The two men running for lieutenant governor in Virginia both live in Hampton Roads. They were both in the military — Republican E.W. Jackson was a Marine, and Democrat Ralph S. Northam was an Army doctor. They both say they want what’s best for Virginia.

But the men have starkly different backgrounds, styles and political approaches.

The campaign for the No. 2 job in Richmond is usually something of an afterthought. But Jackson has proved to be a provocative figure, not only for the conservative activists who enthusiastically embraced him at the GOP’s nominating convention in May, but also for a host of opponents.

Jackson, a minister at a small Chesapeake church, can be a fiery public speaker. Northam, a child neurologist, tends to be lower-key.

Jackson is known for controversial rhetorical flourishes. He has called the idea that President Obama is Christian “laughable.” He said gay people’s “minds are perverted. They are frankly very sick people psychologically.” And in a sermon in September, he said non-Christians “are engaged in some sort of false religion.”

On the campaign trail, Jackson has often sought to nationalize the race, even acknowledging that his staff sometimes has to remind him to talk about Virginia. But the United States has lost its way, he says, claiming an insidious influence of Obama and other Washington officials on the spiritual and economic life of Virginia.

Northam, meanwhile, has warned that Jackson is emblematic of a rigid and divisive social agenda that has hurt Virginia’s national standing and at times made the commonwealth a national punch line.

The role of the lieutenant governor is to preside over the Virginia Senate, and, in some instances, to cast tie-breaking votes in the evenly divided body. It is also a steppingstone to the governor’s office.

At a Norfolk debate, the candidates challenged each other on their approaches.

“What we don’t need in the Senate is someone making comments about other folks’ religion that are offensive. We don’t need people talking about others’ sexual orientation,” Northam said. “I would suggest that right now there are 20 Democrats in the Virginia Senate. Making statements such as that we’re anti-God, anti-family and anti-life are offensive. They’re divisive. There’s no place for them in the Senate. And there’s no place for them in Virginia.”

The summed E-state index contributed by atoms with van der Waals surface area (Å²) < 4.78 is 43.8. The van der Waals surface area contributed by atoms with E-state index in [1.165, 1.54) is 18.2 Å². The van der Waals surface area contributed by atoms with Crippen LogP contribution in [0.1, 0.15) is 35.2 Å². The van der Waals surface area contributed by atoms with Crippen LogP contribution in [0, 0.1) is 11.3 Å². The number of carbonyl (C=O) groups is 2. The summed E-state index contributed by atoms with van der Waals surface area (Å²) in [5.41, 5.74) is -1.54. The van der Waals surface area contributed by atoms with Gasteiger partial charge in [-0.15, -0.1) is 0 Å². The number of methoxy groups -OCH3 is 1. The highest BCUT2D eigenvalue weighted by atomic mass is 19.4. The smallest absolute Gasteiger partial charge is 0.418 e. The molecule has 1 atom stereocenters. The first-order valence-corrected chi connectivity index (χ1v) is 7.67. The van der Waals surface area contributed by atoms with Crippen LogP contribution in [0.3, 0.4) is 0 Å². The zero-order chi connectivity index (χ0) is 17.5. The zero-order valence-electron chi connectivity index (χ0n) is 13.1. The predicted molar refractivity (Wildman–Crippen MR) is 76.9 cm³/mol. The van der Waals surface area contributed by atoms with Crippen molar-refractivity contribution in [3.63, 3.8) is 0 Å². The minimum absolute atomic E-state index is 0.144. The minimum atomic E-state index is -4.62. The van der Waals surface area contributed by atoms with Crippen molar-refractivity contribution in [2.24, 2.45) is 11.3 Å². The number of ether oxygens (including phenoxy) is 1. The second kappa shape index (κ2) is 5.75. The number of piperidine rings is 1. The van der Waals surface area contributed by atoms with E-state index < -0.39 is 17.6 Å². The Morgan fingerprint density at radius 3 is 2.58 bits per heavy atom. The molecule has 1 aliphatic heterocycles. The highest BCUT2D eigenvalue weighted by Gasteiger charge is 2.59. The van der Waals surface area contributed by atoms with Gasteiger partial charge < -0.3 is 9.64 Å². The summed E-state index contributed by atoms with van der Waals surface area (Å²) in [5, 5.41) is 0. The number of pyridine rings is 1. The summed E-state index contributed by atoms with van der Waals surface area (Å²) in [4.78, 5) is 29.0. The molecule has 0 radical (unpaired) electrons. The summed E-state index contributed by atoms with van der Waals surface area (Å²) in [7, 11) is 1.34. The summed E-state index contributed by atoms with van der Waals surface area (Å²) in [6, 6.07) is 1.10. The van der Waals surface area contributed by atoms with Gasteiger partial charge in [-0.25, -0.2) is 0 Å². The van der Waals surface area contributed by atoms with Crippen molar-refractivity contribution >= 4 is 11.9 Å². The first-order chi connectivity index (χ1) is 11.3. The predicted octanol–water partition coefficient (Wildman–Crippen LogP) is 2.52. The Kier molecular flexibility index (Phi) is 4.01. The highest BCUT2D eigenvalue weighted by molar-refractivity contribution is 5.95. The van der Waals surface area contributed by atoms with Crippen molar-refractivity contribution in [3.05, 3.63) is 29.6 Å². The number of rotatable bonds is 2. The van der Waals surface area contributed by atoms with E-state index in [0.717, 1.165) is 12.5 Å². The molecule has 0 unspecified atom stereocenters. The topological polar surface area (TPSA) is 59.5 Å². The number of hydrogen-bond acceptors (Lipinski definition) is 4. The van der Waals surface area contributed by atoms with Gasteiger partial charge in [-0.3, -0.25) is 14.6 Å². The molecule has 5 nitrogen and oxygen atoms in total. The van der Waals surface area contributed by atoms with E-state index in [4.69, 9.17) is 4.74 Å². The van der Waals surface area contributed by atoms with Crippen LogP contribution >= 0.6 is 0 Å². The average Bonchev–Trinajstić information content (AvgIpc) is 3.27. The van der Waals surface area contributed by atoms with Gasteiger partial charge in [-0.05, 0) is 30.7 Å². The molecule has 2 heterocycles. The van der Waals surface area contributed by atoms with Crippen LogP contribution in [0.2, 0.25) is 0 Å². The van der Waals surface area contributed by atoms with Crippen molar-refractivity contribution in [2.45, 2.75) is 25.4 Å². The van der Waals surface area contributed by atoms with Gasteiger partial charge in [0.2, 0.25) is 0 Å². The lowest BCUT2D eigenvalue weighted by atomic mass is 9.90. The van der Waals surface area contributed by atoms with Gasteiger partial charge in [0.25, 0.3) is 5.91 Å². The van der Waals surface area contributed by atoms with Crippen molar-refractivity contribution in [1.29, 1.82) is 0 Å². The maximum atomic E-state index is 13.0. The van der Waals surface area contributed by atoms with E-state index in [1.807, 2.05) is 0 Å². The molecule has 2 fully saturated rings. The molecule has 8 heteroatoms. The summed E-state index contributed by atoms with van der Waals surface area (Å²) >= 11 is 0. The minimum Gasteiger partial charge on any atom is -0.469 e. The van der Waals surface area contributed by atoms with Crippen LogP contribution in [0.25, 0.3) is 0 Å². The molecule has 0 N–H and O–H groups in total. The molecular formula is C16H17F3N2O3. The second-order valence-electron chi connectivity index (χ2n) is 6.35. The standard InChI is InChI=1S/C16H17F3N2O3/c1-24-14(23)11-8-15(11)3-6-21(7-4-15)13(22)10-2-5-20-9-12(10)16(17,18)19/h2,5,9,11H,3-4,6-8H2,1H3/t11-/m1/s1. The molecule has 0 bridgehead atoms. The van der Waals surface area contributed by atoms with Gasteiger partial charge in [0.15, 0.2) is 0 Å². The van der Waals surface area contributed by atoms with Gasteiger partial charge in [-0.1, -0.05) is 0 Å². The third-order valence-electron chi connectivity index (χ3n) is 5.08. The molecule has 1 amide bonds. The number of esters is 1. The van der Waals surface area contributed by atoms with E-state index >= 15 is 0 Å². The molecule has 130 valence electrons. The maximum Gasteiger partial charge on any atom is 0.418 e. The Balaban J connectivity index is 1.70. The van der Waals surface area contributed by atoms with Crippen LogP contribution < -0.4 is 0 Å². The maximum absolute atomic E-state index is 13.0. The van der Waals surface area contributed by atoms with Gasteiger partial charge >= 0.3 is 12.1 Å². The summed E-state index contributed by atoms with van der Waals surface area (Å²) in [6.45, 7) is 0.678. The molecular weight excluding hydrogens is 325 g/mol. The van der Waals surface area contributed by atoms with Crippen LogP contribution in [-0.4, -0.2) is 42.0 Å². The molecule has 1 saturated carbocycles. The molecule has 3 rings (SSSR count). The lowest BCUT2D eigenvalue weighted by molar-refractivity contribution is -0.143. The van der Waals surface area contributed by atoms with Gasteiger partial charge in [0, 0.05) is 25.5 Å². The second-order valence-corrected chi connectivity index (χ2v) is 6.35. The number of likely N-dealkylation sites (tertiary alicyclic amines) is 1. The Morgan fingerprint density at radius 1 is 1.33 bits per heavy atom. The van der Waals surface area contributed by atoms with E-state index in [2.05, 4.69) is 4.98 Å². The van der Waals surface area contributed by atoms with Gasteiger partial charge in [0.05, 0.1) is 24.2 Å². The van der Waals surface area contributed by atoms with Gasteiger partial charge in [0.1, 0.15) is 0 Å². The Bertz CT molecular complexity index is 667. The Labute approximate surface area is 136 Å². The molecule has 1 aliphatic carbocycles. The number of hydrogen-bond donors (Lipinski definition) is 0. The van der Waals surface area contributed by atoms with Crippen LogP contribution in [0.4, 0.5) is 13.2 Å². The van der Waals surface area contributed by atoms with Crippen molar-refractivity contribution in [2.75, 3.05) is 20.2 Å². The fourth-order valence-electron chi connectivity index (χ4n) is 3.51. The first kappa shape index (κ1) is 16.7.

Northam added: “We need people who are moderate — like-minded people who can sit down at the table and think about what our challenges are and what solutions we have . . . and get things done. That’s my reputation in Richmond, and that’s what I plan to do.”

Jackson said his statements should not be used to undermine his candidacy.

“The Founding Fathers said a person’s religious opinion should not be held against him in civil discourse and should not be a disadvantage to him in civil discourse,” Jackson said. “I will be the lieutenant governor of all of the people of Virginia — black, white, brown, you name it, rich, poor, no matter their sexual orientation. That’s the role of lieutenant governor. You work with everyone — Democrats, Republicans — and I want to do that, because I think we desperately need to come together.”

Northam became a member of the Virginia Senate in 2008 and represents parts of Norfolk and Virginia Beach and all of Accomack, Mathews and Northampton counties.

In 2011, Jackson ran for the Republican nomination for the U.S. Senate in the 2012 election, receiving 4.7 percent of the vote.

The candidates have far-reaching policy differences.

Jackson has called abortion a “genocide” of millions of black babies and said, “Planned Parenthood has been far more lethal to black lives than the KKK ever was.” A group Jackson founded, Staying True to America’s National Destiny, has called for “an end to all abortions” and maintained that “to kill babies for our convenience is the equivalent of an idolatrous offering to the god of ‘sexual license.’ ”

Northam supports abortion rights. He was a leading opponent of a Republican bill last year that would have required women to undergo an invasive procedure known as a transvaginal ultrasound before some abortions. Activists — and late-night TV comics — seized on the proposed requirement, which was eventually dropped.

On the environment, Jackson argues that Virginia’s Department of Environmental Quality is doing the bidding of the Environmental Protection Agency, to the detriment of industry and local coal miners. Northam emphasizes his legislative efforts to clean up the Chesapeake Bay.

Jackson wants to eliminate the state’s corporate income tax, which he says will boost jobs and growth. Northam argues such a move would bankrupt the commonwealth, and instead calls for improving Virginia’s aging infrastructure and extending pre-kindergarten education statewide, although he doesn’t cite a price tag on that major initiative.

They also diverge sharply on education.

Jackson advocates using public vouchers for private schools and using funds usually set aside for public education to benefit parents who home-school their children. Northam said such moves would shift more than $100 million from public education and lead to 1,700 teacher layoffs if other funding wasn’t brought in to make up the difference.